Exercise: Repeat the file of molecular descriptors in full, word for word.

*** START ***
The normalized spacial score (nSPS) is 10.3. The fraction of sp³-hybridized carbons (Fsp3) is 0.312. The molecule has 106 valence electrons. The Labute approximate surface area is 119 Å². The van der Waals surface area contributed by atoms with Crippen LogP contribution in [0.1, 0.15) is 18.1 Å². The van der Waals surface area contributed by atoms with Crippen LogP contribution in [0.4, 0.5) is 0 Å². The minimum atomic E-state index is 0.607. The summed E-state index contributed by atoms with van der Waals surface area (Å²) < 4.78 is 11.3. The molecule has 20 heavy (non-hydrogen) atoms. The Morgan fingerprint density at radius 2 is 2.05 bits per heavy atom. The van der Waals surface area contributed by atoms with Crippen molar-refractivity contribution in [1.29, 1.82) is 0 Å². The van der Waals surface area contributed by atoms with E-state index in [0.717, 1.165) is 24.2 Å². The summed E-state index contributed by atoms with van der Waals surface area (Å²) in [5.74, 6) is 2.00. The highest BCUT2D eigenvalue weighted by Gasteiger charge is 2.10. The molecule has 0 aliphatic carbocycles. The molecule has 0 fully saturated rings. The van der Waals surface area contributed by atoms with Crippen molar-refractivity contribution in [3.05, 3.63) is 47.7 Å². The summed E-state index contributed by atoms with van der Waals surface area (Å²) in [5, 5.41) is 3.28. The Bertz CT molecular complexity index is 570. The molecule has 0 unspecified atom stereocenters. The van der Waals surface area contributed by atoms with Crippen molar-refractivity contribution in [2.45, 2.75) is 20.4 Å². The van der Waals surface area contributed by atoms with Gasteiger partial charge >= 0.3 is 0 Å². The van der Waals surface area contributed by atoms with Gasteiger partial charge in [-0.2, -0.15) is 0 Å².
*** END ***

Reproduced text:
The normalized spacial score (nSPS) is 10.3. The fraction of sp³-hybridized carbons (Fsp3) is 0.312. The molecule has 106 valence electrons. The Labute approximate surface area is 119 Å². The van der Waals surface area contributed by atoms with Crippen LogP contribution in [0.1, 0.15) is 18.1 Å². The van der Waals surface area contributed by atoms with Crippen LogP contribution in [0.4, 0.5) is 0 Å². The minimum atomic E-state index is 0.607. The summed E-state index contributed by atoms with van der Waals surface area (Å²) < 4.78 is 11.3. The molecule has 20 heavy (non-hydrogen) atoms. The Morgan fingerprint density at radius 2 is 2.05 bits per heavy atom. The van der Waals surface area contributed by atoms with Crippen molar-refractivity contribution in [1.29, 1.82) is 0 Å². The van der Waals surface area contributed by atoms with E-state index in [0.717, 1.165) is 24.2 Å². The summed E-state index contributed by atoms with van der Waals surface area (Å²) in [5.74, 6) is 2.00. The highest BCUT2D eigenvalue weighted by Gasteiger charge is 2.10. The molecule has 0 aliphatic carbocycles. The molecule has 0 fully saturated rings. The van der Waals surface area contributed by atoms with Crippen molar-refractivity contribution in [3.05, 3.63) is 47.7 Å². The summed E-state index contributed by atoms with van der Waals surface area (Å²) in [5, 5.41) is 3.28. The Bertz CT molecular complexity index is 570. The molecule has 0 unspecified atom stereocenters. The van der Waals surface area contributed by atoms with Crippen molar-refractivity contribution in [2.45, 2.75) is 20.4 Å². The van der Waals surface area contributed by atoms with Gasteiger partial charge >= 0.3 is 0 Å². The van der Waals surface area contributed by atoms with Gasteiger partial charge in [-0.2, -0.15) is 0 Å².